$'$$l$zJ$$MMMNNONPNNNPPXQYQQ*STT.U/U?U@UWUXUaUvUUUUUUU,V=V>VeVVVVW7W:W=W@WCWFWIWLWMWgWiWkWmWoWqWtWvWwWWWWWWWWWWWWWWWWW
3
,+,
/0HPNNNPPXQYQQ*STT.U/U?U@UWUXUaUvUUUUUUU,V=V>V$$
&F$YOPPQQRRMRNRPRQRVRWRZS[SSSSSgTiTwTTT0U@UXUaUhUiUnUoUtUuUUUUUUUUUUUUUUUUUUUUUUUUUUV V"V$V&V(V)V/V1V=V>VJVKVVVVVVVVVVVVVVVW jH* jH*5>*5
56CJ6CJCJH*5CJCJV>VeVVVVW7W:W=W@WCWFWIWLWMWgWiWkWmWoWqWtWvWwWWըՠ$$lh
V4,"$$$W"W#W5W7W8W:W;WW@WAWCWDWFWGWIWJWLWeWgWkWmWWWWWWWWXXXXXXXXXXX!X"X$X%X'X?XAXjXkXXXXXXXYYDYEYFYNYOYbY{YYD[E[S[U[v[[[[[[[[[[[[[[[[[[[[ jH*55>*>*
5CJH*5CJCJH*CJYWWWWWWWWWWWWWWWWWWWWx$)$$l(h
V4,"$$lh
V4,"$$WWWWWWXXXXX!X$X'X(XAXCXFXHXKXNXQXSXTXlXnXqXsXvXyXX~XXXXXXXXXXXXDYaYbY{YYZD[E[T[U[u[[[[[[[[[\\\K]]^
^>^^^^^^^^^^^^^^^^^^^^^^^^^^__
`WWXXXXX!X$X'X(XAXCXFXHXKXNXQXSXTXlXnXqXsXvXհլ$$lh
V,"$$$vXyXX~XXXXXXXXXXXXDYaYbY{YYd$)$$l(h
V,"$$lh
V,"$$YZD[E[T[U[u[[[[[[[[[\\\K]]^
^>^^^^^^^^$[[[[[[[[[[[[\\\\\\\\\\\\\\\K]M]P]S]T]U]i]j]]]]]]]^^^^!^"^(^)^/^0^5^6^<^=^x^y^{^^^^^^^^^^^^^^^^^^^^^^^^^^^_"_#_K_\_h_i_t_v_w______5H* jb^^^^^^^^^^^^^^^^^^^__ $$l ~ j:d^.,"+$$l4(j:d^.,"$__
_____$_&_(_+__/_2_4_6_7_8_;_>_@_B_D_F_H_J_K_L_v_w________________________________``
``````!`"`#`&`(`,`1`6`8`<`>`?`@`l`u`v`w`y`{`}```````````
b__
_____$_&_(_+__/_2_4_6_7_8_;_>_@_B_D_F_H_J_ۘP $$l ~ j:d^.,"$J_K_L_v_w________________+$$l4(j:d^.,"$*$$l* ~ j:d^.,"___________________````@`Q`]`^`i`j`l`v````````````````````````aCaDaFaGaHaIajbkbpbqbwbxb~bbbbbb8cKcLcNcOcRcScTcVcWcYcZc\c]c_c`cqcrccccccccc j5H*b_________________``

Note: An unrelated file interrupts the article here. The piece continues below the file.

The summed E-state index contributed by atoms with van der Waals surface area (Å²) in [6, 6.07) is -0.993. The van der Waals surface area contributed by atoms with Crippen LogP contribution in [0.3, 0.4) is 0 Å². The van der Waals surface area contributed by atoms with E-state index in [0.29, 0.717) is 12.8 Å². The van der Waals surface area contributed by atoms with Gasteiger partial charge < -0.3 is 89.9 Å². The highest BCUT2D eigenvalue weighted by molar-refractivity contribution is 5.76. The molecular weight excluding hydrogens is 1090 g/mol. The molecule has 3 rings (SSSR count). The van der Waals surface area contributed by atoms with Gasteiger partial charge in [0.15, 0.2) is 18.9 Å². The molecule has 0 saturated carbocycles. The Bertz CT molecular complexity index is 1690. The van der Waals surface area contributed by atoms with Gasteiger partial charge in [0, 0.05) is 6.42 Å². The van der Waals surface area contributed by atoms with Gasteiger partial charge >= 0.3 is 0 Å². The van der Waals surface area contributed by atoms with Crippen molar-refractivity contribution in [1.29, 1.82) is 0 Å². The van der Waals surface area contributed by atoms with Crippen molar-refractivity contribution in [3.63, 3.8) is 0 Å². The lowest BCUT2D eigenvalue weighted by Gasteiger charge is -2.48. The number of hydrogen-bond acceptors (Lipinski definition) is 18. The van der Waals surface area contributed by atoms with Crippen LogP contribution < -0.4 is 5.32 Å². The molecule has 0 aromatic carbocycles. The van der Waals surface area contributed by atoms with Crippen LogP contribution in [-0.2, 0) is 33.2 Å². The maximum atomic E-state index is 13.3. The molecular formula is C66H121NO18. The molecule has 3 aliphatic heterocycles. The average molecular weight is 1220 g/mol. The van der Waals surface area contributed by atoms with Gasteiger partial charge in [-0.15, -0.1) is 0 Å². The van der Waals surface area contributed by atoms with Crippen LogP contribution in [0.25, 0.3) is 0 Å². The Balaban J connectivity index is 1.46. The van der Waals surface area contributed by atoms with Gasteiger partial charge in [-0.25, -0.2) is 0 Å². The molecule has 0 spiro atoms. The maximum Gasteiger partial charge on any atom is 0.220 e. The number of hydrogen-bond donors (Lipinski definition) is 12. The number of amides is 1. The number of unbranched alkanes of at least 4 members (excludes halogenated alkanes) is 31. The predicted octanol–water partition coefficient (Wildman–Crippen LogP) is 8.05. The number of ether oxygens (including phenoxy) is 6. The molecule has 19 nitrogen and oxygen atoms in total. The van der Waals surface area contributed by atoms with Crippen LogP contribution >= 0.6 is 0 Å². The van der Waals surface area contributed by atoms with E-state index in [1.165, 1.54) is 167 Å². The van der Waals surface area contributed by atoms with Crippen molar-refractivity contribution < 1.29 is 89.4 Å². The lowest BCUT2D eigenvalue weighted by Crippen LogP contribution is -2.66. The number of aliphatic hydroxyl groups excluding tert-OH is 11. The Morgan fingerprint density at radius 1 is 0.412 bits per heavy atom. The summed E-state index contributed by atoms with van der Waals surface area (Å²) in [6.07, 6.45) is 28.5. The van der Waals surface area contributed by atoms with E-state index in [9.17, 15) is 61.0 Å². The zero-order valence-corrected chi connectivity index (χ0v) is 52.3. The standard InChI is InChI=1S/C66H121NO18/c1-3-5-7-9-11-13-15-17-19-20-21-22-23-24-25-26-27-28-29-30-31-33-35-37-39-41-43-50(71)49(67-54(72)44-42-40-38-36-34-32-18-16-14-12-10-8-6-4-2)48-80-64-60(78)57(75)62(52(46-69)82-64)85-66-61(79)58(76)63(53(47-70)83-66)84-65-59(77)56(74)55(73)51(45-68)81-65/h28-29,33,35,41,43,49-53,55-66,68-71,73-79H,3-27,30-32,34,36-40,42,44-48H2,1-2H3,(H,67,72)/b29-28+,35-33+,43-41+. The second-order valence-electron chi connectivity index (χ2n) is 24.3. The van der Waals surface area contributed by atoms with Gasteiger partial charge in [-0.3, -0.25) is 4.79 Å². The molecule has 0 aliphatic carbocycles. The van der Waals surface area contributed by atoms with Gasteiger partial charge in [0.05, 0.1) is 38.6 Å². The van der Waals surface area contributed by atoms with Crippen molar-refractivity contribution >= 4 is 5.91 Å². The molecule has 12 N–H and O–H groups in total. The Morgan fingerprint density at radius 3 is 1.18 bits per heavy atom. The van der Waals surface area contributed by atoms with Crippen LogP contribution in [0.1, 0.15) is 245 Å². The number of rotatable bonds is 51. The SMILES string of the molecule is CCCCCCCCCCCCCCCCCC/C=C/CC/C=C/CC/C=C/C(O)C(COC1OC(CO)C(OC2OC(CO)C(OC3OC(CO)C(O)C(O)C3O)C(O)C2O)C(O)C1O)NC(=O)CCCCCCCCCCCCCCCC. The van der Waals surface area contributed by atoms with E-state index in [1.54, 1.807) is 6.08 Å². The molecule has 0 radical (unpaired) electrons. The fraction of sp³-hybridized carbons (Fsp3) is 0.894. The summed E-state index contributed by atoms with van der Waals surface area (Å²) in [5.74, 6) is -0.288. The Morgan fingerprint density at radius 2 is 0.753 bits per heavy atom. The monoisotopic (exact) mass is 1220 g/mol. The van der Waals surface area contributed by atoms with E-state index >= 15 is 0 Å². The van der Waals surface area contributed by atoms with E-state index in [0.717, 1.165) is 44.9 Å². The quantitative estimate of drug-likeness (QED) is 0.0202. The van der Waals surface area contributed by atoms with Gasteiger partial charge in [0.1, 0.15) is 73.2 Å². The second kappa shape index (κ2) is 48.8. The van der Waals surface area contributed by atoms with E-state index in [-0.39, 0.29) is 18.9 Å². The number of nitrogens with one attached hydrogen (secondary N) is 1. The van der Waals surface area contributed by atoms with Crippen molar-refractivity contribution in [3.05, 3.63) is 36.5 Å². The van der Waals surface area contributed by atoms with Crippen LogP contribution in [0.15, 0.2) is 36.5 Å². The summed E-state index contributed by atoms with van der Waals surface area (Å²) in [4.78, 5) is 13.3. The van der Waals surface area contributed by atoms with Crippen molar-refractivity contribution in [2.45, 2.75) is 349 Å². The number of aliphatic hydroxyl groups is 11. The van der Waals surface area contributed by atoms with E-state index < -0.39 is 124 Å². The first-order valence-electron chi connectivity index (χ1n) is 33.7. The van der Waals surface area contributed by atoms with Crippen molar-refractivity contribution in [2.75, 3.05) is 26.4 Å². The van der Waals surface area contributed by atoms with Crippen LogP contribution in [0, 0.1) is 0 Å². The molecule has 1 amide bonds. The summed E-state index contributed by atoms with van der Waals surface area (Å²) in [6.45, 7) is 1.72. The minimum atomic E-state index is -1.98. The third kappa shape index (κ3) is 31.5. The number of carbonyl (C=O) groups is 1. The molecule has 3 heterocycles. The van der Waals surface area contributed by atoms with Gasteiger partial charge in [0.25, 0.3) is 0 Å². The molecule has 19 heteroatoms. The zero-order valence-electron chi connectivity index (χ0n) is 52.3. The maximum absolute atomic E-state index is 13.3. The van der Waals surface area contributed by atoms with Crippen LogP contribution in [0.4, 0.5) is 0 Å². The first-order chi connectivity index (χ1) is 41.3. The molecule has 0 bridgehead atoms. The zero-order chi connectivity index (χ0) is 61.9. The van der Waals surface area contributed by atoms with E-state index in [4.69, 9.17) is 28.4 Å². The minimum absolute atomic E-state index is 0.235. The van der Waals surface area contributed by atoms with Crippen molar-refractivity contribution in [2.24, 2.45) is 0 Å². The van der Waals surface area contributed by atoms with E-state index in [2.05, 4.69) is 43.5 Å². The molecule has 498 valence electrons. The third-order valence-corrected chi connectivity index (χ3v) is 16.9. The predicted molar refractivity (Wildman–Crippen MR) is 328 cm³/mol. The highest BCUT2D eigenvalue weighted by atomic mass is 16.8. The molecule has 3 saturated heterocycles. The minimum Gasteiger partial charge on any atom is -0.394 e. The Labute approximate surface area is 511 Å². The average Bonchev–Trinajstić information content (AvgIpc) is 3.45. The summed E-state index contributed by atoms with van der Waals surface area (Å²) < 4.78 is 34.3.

```ۼ"$$lL ~ j:d^.," $$l ~ j:d^.,"$````!`"`#`&`(`,`1`6`8`<`>`?`@`l`u`v`w`t*$$l* ~ j:d^.," $$l ~ j:d^.,"$w`y`{`}`````````````````` $$l ~ j:d^.,"+$$l4(j:d^.,"$````````````````aaa
aaaaaa a!a$a&a(a*a,a.a0a2a3a4aa[b\bbb%c&c'c(c.c0c2c4c6c7cNcRcUcXc[c^cacbcscwcyc~ccccccccccccccccccccccZddddddddd%e&e'e
``````````aaa
aaaaaa a!a$a&a(a*a,a.aL $$l ~ j:d^.,"$.a0a2a3a4aa[b\bbb%c&c'c(c.c0c2c4c6c7cNc$$l~ d^.*$$l* ~ j:d^.,"$NcRcUcXc[c^cacbcscwcyc~cccccccccccccccݤݬl$$l~ d^.$ccccccccZddddddddd%e&e'eeeee$h&`#$$$l~ d^.$cZd[d\dedfdmdndddddddddddddddddddddddddddddddddeee eeeeeeeee e!e"e#e$e%e'e?eCeDeGeHeNeOePetexeyee}eeeeeeeeeeeee
j6CJ5CJ
6CJH*6CJCJ0JmH0J
j0JU5H*5SeeeeeeeeeeffKgMgQg`gggghhhhhiiiiii!i"i'i(i)i*i1i2i5i6i7i8itiuizi}iiii
jCJ
jCJCJH*55CJCJ
j6CJ6CJ0'eeeeefffIgKgLgMgggghhhii0i
F$H<HAka> ۊcI2P/L֯K~z}Χ5'_Ź^ױ{4[`+(<·7Sľ8T7lo#_NóNPd&]$yL(/##toM;:zEU4eƗ5GI+W
9nh+̂]EH o!ja?!C3rpDdB
SA?2f,CsOdӈHBn`!:,CsOdӈH`@CPxQANAne7 h/0x6Ox GY+NUf*:ШJ6XQ$DV!vY场V`
M%<6$vc8B*#Mr%Ui7́z7 m<#振YpOH"_ds֟jAp eDwOѩW\S{e
)/}c{2ԶW$ޠ\,ki=2>DdB
SA?2p:4bKn`!p:4bKb`
JxJ@g&ib`YK=Y!`Դb
%Kk>7CY3
7lv~fP~ÇXDa3KQݿwDTP"DdB
SA?2܊T~lwdh n`!`܊T~lwd.xQN@} ?0E xh"E/jP&<ЕL,lH&8lw?>!0 +dH5dhdg軮Mu0 [5R {cvspu`*;
Y*nc_1wJZ{O@tϋLxPYމ7a _~NOa+FŌT?PO?dNUy㧦~Oab?Xg8UDY*Gy=o"K&DdB
,
SA?2[m9ul<n`!d[m9u:
2x]J@$m"PrV}=B@B[O9{sxhOғ
qwv&,ov?v`l@?Z!W$C\dZ%6Bp]E5l"Ċ_T$6u[`rR`.?<#xz^]n}UMЉnMY~UNߖӷW9
ϜLOg&Kͳy>CTc9.Zv
484:,tY]/8XWw`#;HF۩Ǩ
=msǓ4p1uOJDDdB

SA?2:A7gg%&b
n`!:A7gg%&@@ PVPxuJ@gfcB MKۓ*
hN
oCPA$= ^?@ABCDEFGHIJKLMNOPQRSTUVWXYZ[\]^_`abcdefghijklmnopqrstuvwxyz{}~Root EntryU F`<(> *>Data
l)WordDocumentTObjectPoolW ')> *>_1039911369F ')> ')>Ole
CompObjfObjInfo"%(+,/258;>ADGJMPSVY^abdefghiklmnopqs
FMicrosoft Equation 3.0DS EquationEquation.39q0mIyI
(")
FMicrosoft Equation 3.0DS EqEquation Native L_1040670472F ')> ')>Ole
CompObj
fuationEquation.39qޠmIyI
xBi
yir
,yir
*#0,i=1,2,...,m{}
FMicrosoft Equation 3.0DS EquationEquation.39qObjInfo
Equation Native
_1040670582F ')> ')>Ole
CompObjfObjInfoEquation Native \_1040670913 F ')> ')>@,I`oI
xBk
ykr
FMicrosoft Equation 3.0DS EquationEquation.39qވmIyI
Yij
=yOle
CompObjfObjInfoEquation Native ij
"ykj
ykr
yir
FMicrosoft Equation 3.0DS EquationEquation.39qXmIyI
Ykj
=ykj
ykr_1040671242F ')> ')>Ole
CompObjfObjInfoEquation Native t_10406724296F@*>@*>Ole
CompObj !f
FMicrosoft Equation 3.0DS EquationEquation.39qTmIyI
12104301()
FMicrosoft Equation 3.0DS EqObjInfo!#Equation Native $p_1040672518'$F@*>@*>Ole
&CompObj#%'fObjInfo&)Equation Native *_1040672559)F*>*>uationEquation.39qtI`oI
x1
x2
x3
x4
[]